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Ancient Greece

Life in ancient Greece

Caryatids (the female statues) on the AcropolisCaryatids (the female statues) on the Acropolis During the 5th and 4th centuries BC, Greek thinkers and artists made huge progress in the arts, philosophy and science. Historians call this the Classical Age of ancient Greece. The city-state of Athens was at its most powerful during this period. The city had been destroyed by the Persians in 480 BC, but it was rebuilt in great splendour. One of the most magnificent projects was the group of buildings on the Acropolis, the rocky outcrop that still dominates Athens today. At the heart of the Acropolis was the Parthenon, a temple dedicated to the city’s goddess, Athena.


Politics and democracy

In ancient Greece, people spoke out against being ruled by rich citizens and having no say in how they were governed. A new system of government, called demokratia, which means “government by the people”, was introduced in Athens in around 508 BC. Our English word “democracy” comes from demokratia.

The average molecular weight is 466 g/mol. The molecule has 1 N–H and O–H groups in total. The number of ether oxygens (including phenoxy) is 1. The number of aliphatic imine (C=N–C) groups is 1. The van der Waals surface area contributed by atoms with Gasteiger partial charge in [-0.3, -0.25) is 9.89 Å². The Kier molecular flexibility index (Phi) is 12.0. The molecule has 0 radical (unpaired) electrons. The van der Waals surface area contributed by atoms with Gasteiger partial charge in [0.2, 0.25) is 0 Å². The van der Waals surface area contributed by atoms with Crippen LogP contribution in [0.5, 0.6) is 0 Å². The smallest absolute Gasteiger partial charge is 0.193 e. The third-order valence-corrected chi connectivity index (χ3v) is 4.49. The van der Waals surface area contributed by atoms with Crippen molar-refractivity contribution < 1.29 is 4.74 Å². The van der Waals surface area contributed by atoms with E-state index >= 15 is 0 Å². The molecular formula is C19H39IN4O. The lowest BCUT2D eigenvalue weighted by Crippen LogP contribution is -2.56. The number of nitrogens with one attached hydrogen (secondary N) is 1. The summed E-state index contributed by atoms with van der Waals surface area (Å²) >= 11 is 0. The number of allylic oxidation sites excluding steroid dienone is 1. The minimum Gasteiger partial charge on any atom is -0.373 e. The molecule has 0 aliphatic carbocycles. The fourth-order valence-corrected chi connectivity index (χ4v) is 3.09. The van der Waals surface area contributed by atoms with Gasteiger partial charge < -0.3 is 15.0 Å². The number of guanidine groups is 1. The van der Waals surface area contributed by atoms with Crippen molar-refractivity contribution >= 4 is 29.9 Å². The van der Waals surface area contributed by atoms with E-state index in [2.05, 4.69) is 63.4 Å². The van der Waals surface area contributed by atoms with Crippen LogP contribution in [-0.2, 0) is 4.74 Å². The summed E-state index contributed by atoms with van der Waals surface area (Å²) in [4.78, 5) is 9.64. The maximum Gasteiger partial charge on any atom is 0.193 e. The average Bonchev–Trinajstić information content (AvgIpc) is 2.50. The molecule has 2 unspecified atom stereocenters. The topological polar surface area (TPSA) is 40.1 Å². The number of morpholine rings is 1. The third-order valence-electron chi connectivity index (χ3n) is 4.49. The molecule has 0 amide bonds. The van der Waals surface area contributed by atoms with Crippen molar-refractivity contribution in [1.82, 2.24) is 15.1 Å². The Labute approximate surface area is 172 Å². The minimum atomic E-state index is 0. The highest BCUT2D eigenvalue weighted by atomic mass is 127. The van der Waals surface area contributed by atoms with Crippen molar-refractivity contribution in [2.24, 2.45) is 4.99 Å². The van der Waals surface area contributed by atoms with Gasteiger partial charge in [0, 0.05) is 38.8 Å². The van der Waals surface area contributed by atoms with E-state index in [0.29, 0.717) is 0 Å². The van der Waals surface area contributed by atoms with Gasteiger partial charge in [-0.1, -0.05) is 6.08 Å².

A man makes a political speech in Athens.A man makes a political speech in Athens.In Greek democracies, all citizens could vote for their leaders and have a say in how the city-state was run, much as people have a say in democracies today. Women and slaves were not considered citizens, so they could not vote. If people were dissatisfied with a member of their government, they could vote for them to be removed from office. Athenian citizens made their feelings known by writing his name on pieces of broken pottery, called ostraka. If ostracized (removed from office—the English word comes from ostraka), they would be exiled for 10 years.
 

All male athletes competed naked in ancient Greece. It is from this practice that we have our word “gymnasium” which comes from the Greek word gymnos meaning “naked”.

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